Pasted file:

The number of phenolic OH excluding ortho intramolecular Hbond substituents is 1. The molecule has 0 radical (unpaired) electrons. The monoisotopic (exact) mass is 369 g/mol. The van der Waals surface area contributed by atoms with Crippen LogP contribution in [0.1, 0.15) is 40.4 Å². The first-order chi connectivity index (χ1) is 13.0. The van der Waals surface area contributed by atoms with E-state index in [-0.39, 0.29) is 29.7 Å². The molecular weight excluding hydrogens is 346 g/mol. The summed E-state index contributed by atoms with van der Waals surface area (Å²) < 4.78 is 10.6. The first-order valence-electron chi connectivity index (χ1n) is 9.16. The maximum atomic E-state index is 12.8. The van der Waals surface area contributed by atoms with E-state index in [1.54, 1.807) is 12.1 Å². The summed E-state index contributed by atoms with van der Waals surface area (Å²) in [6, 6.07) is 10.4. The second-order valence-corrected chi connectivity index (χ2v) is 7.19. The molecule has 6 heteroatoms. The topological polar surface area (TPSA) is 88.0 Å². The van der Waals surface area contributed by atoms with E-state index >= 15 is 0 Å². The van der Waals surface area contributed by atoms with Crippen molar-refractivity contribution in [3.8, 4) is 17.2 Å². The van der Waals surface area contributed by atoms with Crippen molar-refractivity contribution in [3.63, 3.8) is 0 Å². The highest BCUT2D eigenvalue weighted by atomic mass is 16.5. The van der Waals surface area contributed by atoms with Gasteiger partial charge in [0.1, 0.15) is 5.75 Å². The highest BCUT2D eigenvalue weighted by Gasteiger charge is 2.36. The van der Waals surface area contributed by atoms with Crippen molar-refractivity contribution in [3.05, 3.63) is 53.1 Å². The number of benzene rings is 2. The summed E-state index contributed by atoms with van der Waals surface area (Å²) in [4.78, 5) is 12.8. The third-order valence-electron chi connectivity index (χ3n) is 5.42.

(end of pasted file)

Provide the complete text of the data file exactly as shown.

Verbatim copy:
The number of phenolic OH excluding ortho intramolecular Hbond substituents is 1. The molecule has 0 radical (unpaired) electrons. The monoisotopic (exact) mass is 369 g/mol. The van der Waals surface area contributed by atoms with Crippen LogP contribution in [0.1, 0.15) is 40.4 Å². The first-order chi connectivity index (χ1) is 13.0. The van der Waals surface area contributed by atoms with E-state index in [-0.39, 0.29) is 29.7 Å². The molecular weight excluding hydrogens is 346 g/mol. The summed E-state index contributed by atoms with van der Waals surface area (Å²) < 4.78 is 10.6. The first-order valence-electron chi connectivity index (χ1n) is 9.16. The maximum atomic E-state index is 12.8. The van der Waals surface area contributed by atoms with E-state index in [1.54, 1.807) is 12.1 Å². The summed E-state index contributed by atoms with van der Waals surface area (Å²) in [6, 6.07) is 10.4. The second-order valence-corrected chi connectivity index (χ2v) is 7.19. The molecule has 6 heteroatoms. The topological polar surface area (TPSA) is 88.0 Å². The van der Waals surface area contributed by atoms with E-state index >= 15 is 0 Å². The van der Waals surface area contributed by atoms with Crippen molar-refractivity contribution in [3.8, 4) is 17.2 Å². The van der Waals surface area contributed by atoms with Crippen molar-refractivity contribution in [3.63, 3.8) is 0 Å². The highest BCUT2D eigenvalue weighted by atomic mass is 16.5. The van der Waals surface area contributed by atoms with Gasteiger partial charge in [0.1, 0.15) is 5.75 Å². The highest BCUT2D eigenvalue weighted by Gasteiger charge is 2.36. The van der Waals surface area contributed by atoms with Crippen molar-refractivity contribution in [3.05, 3.63) is 53.1 Å². The number of benzene rings is 2. The summed E-state index contributed by atoms with van der Waals surface area (Å²) in [4.78, 5) is 12.8. The third-order valence-electron chi connectivity index (χ3n) is 5.42.